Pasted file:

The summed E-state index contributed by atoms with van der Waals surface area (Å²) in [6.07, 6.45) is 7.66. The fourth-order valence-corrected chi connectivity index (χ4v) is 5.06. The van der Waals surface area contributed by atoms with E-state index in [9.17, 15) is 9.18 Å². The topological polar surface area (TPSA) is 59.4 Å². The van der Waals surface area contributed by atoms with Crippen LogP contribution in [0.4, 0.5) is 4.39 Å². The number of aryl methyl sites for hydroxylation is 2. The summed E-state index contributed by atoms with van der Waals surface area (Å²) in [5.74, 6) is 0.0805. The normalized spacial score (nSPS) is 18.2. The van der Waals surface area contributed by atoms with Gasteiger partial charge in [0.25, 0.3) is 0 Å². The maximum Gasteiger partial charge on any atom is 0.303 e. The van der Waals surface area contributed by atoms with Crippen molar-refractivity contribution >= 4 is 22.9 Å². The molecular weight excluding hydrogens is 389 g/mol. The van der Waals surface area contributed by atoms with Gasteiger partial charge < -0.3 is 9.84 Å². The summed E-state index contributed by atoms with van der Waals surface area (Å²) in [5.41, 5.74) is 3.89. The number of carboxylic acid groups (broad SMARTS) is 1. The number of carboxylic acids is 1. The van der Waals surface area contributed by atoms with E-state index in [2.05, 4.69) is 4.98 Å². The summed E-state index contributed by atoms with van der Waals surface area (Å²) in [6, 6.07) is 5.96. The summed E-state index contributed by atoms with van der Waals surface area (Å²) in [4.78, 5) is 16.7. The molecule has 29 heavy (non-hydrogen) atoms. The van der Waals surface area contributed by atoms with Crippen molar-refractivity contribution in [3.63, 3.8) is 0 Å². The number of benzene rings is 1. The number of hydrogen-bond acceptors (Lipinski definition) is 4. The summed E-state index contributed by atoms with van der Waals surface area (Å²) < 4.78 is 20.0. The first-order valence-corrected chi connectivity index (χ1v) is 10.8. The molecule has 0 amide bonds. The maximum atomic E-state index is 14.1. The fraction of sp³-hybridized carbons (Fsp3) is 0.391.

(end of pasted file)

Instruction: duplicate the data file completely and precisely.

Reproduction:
The summed E-state index contributed by atoms with van der Waals surface area (Å²) in [6.07, 6.45) is 7.66. The fourth-order valence-corrected chi connectivity index (χ4v) is 5.06. The van der Waals surface area contributed by atoms with E-state index in [9.17, 15) is 9.18 Å². The topological polar surface area (TPSA) is 59.4 Å². The van der Waals surface area contributed by atoms with Crippen LogP contribution in [0.4, 0.5) is 4.39 Å². The number of aryl methyl sites for hydroxylation is 2. The summed E-state index contributed by atoms with van der Waals surface area (Å²) in [5.74, 6) is 0.0805. The normalized spacial score (nSPS) is 18.2. The van der Waals surface area contributed by atoms with Gasteiger partial charge in [0.25, 0.3) is 0 Å². The maximum Gasteiger partial charge on any atom is 0.303 e. The van der Waals surface area contributed by atoms with Crippen molar-refractivity contribution >= 4 is 22.9 Å². The molecular weight excluding hydrogens is 389 g/mol. The van der Waals surface area contributed by atoms with Gasteiger partial charge < -0.3 is 9.84 Å². The summed E-state index contributed by atoms with van der Waals surface area (Å²) in [5.41, 5.74) is 3.89. The number of carboxylic acid groups (broad SMARTS) is 1. The number of carboxylic acids is 1. The van der Waals surface area contributed by atoms with E-state index in [2.05, 4.69) is 4.98 Å². The summed E-state index contributed by atoms with van der Waals surface area (Å²) in [6, 6.07) is 5.96. The summed E-state index contributed by atoms with van der Waals surface area (Å²) in [4.78, 5) is 16.7. The molecule has 29 heavy (non-hydrogen) atoms. The van der Waals surface area contributed by atoms with Crippen molar-refractivity contribution in [3.63, 3.8) is 0 Å². The number of benzene rings is 1. The number of hydrogen-bond acceptors (Lipinski definition) is 4. The summed E-state index contributed by atoms with van der Waals surface area (Å²) < 4.78 is 20.0. The first-order valence-corrected chi connectivity index (χ1v) is 10.8. The molecule has 0 amide bonds. The maximum atomic E-state index is 14.1. The fraction of sp³-hybridized carbons (Fsp3) is 0.391.